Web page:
Somewhere down the line, when the fresh sting of defeat fades and any lingering disappointment is stymied by time, the Liberty's 2015 season will be remembered by its participants in only a positive light.

On the doorstep of its first WNBA Finals since 2002, the Liberty was dominated in all facets of the game in its 66-51 loss to Indiana in Game 3 of the best-of-three Eastern Conference Finals at Madison Square Garden last night. It was a sour end to a season that players and coaches agree will act as a building block for the team's future success.

"A great learning experience, a great start," Liberty coach Bill Laimbeer said. "Indiana's been there, done that. They know how to close.

"You've seen a lot of changes in this past year. We're built for being the best organization in this league. That's what we want to be. We've had a great start. Yeah it hurts, but it's about the body of work. And I'll take this season all day long."

This Liberty team, the same one that began the year with Essence Carson as the only player remaining from its 2013 roster, meshed quickly and finished with the top record in the regular season for the first time in its 19-year history.

"Best thing about this season is I gained sisters," All-Star forward Tina Charles said. "This team isn't like any other that I've been on. Great characters. People with pride in who they are, on and off the court.

advertisement | advertise on newsday

"I think the thing that hurts most is that we're not going to see each other anymore, because we're really like a family. We are a family."

Candice Wiggins came off the bench to lead the Liberty with 15 points. Charles had 13 points and 10 rebounds. Marissa Coleman paced Indiana with 15 points and Tamika Catchings scored 14.

The theme was established right from the start, when the Liberty committed three turnovers in the first four minutes.

In one possession late in the first quarter, three Liberty players -- Tanisha Wright, Kiah Stokes and Charles -- grabbed offensive rebounds, and all three missed their ensuing layup attempts.

"As far as Xs and Os today, you all saw we couldn't throw the ball in the basket," Laimbeer said. "It was very frustrating. Part of it was, I won't call it nerves, but anxiousness, like 'We got to go so fast.' And that's something you learn [to control]. That's the experience we don't have."

By halftime, the Liberty should have considered itself lucky to be trailing just 33-22. They committed 13 turnovers in the first half, or one more than it averaged in each of the first two games. They shot 26 percent to Indiana's 45 percent. Charles and Epiphanny Prince, the team's most prominent offensive weapons, combined to shoot 3-for-16 from the field for seven points.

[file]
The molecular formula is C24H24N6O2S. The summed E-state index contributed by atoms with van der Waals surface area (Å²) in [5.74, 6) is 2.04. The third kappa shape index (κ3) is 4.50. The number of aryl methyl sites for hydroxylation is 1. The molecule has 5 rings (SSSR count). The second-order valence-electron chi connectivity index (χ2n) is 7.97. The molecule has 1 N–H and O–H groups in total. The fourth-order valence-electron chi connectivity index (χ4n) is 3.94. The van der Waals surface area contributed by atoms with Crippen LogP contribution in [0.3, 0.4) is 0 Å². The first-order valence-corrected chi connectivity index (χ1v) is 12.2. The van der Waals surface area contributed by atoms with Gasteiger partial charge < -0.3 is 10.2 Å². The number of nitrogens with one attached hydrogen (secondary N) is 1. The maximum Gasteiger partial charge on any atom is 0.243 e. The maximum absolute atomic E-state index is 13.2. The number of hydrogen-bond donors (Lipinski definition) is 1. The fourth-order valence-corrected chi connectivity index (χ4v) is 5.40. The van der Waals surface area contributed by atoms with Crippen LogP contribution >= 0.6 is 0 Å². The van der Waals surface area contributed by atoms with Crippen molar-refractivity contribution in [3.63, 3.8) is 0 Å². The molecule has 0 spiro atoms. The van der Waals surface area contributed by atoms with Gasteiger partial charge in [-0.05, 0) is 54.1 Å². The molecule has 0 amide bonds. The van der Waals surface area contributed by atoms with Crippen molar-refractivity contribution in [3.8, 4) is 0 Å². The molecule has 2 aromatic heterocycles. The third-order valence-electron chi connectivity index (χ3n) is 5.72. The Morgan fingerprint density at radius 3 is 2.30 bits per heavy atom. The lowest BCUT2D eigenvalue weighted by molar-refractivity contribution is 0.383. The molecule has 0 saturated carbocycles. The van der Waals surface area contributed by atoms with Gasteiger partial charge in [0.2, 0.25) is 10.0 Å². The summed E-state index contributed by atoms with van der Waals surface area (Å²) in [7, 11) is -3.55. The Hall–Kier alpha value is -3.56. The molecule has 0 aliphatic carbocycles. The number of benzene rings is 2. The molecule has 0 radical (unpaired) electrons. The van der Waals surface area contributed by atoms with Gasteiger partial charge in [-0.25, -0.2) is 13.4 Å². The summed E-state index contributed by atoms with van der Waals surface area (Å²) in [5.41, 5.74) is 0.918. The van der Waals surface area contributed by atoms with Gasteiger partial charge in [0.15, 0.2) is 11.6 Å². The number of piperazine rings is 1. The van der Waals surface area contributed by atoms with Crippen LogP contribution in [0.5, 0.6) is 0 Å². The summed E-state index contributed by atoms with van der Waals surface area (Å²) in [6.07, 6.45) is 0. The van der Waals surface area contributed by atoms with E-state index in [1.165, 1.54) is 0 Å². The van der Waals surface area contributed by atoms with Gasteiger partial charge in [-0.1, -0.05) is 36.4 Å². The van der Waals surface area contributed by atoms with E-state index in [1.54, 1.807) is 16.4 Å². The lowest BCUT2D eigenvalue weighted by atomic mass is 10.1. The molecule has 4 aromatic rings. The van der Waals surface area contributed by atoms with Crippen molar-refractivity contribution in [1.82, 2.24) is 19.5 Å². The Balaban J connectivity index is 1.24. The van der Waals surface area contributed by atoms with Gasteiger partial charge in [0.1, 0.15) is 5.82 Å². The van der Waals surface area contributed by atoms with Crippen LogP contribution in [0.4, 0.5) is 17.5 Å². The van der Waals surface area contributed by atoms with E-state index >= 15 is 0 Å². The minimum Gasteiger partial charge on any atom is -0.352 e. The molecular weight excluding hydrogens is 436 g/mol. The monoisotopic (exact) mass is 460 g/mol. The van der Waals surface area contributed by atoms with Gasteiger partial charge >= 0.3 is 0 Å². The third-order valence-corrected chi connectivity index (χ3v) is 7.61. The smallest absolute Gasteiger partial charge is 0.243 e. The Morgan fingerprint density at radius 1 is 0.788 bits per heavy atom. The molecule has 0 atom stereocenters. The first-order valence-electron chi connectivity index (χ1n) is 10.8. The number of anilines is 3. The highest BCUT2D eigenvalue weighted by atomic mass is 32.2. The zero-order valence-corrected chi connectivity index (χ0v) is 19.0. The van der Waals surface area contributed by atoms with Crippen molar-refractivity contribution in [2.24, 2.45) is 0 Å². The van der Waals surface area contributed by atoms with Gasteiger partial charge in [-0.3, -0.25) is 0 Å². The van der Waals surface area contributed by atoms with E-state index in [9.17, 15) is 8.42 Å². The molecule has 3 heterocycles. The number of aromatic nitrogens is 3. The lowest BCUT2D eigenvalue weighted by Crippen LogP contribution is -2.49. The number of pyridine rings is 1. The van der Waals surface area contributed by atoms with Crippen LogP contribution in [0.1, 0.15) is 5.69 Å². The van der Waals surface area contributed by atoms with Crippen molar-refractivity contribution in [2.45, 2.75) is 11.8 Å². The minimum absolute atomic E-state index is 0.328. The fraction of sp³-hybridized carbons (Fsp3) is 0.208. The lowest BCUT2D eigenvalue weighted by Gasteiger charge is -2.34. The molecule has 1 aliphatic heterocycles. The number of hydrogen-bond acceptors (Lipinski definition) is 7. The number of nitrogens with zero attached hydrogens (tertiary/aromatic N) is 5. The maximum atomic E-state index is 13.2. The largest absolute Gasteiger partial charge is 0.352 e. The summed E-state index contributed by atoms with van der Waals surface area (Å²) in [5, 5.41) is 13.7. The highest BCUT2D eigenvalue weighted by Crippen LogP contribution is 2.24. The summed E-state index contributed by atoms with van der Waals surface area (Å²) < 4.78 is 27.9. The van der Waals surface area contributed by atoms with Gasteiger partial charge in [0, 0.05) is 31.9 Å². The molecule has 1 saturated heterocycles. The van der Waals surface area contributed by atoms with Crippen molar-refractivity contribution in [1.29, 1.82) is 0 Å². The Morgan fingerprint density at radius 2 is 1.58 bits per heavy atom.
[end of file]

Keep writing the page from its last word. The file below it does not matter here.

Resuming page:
It carried over into the third quarter, when Coleman's barrage of three-pointers -- she drained three in the quarter's opening four minutes -- put the Liberty into a 42-26 hole.

With assistant coaches Katie Smith and Herb Williams screaming on either side of him, Laimbeer, usually the source of fiery emotion, watched calmly.

"A large part of the season we won games by hopscotching around, and finding the right pieces at the right time during games," Laimbeer said. "In the playoffs, you have to have all the pieces working together. We just didn't have enough."

Prince knocked down a corner three with 3:37 left in the third, pulling the Liberty to within 46-31. Carson took a crosscourt pass from Charles 15 seconds later and buried a three to make it 46-34.

advertisement | advertise on newsday

With 9:06 left in the fourth quarter, Wiggins hit a straightaway three-pointer and followed it 45 seconds later with a layup to bring the Liberty to within 49-45.

But Catchings drew a foul on Charles on Indiana's next possession and hit two free throws. It was the beginning of a 10-0 run for the Fever that would be the final blow in the Liberty's season.

"I think she's really great at knowing when to take over a game," Charles said of Catchings, "and knowing when to get her teammates involved and giving them confidence. Tonight that's what she did. She facilitated really well. That comes with experience, and that's something I take note of."

In what was perhaps the Liberty's worst game of the year, its final box score wasn't pretty: 21 turnovers, 33 percent shooting from the field, a season-low 51 points. But it wasn't enough to overshadow everything that had led the team to this point.

"It really just feels like a dream come true," said Carolyn Swords, who was signed by the Liberty in the offseason, "to have been given the opportunity to come here and be a part of something really special.

advertisement | advertise on newsday

"I fell in love with the franchise, the fans and being at MSG. Disappointing ending, but thankful to be a part of it. I think this is only the first chapter for this group."